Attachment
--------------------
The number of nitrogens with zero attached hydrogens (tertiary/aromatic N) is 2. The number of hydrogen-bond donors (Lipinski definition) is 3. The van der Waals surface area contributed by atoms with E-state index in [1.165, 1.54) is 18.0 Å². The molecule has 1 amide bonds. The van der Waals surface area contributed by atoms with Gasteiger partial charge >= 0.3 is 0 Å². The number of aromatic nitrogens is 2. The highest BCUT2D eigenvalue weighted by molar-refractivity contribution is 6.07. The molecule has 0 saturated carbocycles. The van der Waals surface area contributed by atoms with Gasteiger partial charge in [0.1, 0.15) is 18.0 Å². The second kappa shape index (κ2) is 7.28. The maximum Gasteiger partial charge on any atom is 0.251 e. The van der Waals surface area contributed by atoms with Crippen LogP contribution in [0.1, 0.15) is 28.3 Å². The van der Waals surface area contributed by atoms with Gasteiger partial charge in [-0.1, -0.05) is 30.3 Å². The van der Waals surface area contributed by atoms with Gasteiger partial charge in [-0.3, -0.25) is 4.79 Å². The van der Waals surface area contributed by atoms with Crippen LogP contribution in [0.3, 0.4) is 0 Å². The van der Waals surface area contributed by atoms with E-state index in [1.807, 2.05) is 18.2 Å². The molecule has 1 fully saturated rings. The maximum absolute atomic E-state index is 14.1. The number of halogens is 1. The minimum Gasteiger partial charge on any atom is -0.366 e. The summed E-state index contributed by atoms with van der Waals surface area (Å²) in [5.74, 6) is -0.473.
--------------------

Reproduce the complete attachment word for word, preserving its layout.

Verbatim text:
The number of nitrogens with zero attached hydrogens (tertiary/aromatic N) is 2. The number of hydrogen-bond donors (Lipinski definition) is 3. The van der Waals surface area contributed by atoms with E-state index in [1.165, 1.54) is 18.0 Å². The molecule has 1 amide bonds. The van der Waals surface area contributed by atoms with Gasteiger partial charge >= 0.3 is 0 Å². The number of aromatic nitrogens is 2. The highest BCUT2D eigenvalue weighted by molar-refractivity contribution is 6.07. The molecule has 0 saturated carbocycles. The van der Waals surface area contributed by atoms with Gasteiger partial charge in [0.1, 0.15) is 18.0 Å². The second kappa shape index (κ2) is 7.28. The maximum Gasteiger partial charge on any atom is 0.251 e. The van der Waals surface area contributed by atoms with Crippen LogP contribution in [0.1, 0.15) is 28.3 Å². The van der Waals surface area contributed by atoms with Gasteiger partial charge in [-0.1, -0.05) is 30.3 Å². The van der Waals surface area contributed by atoms with Gasteiger partial charge in [-0.3, -0.25) is 4.79 Å². The van der Waals surface area contributed by atoms with Crippen LogP contribution in [0.3, 0.4) is 0 Å². The van der Waals surface area contributed by atoms with E-state index in [1.807, 2.05) is 18.2 Å². The molecule has 1 fully saturated rings. The maximum absolute atomic E-state index is 14.1. The number of halogens is 1. The minimum Gasteiger partial charge on any atom is -0.366 e. The summed E-state index contributed by atoms with van der Waals surface area (Å²) in [5.74, 6) is -0.473.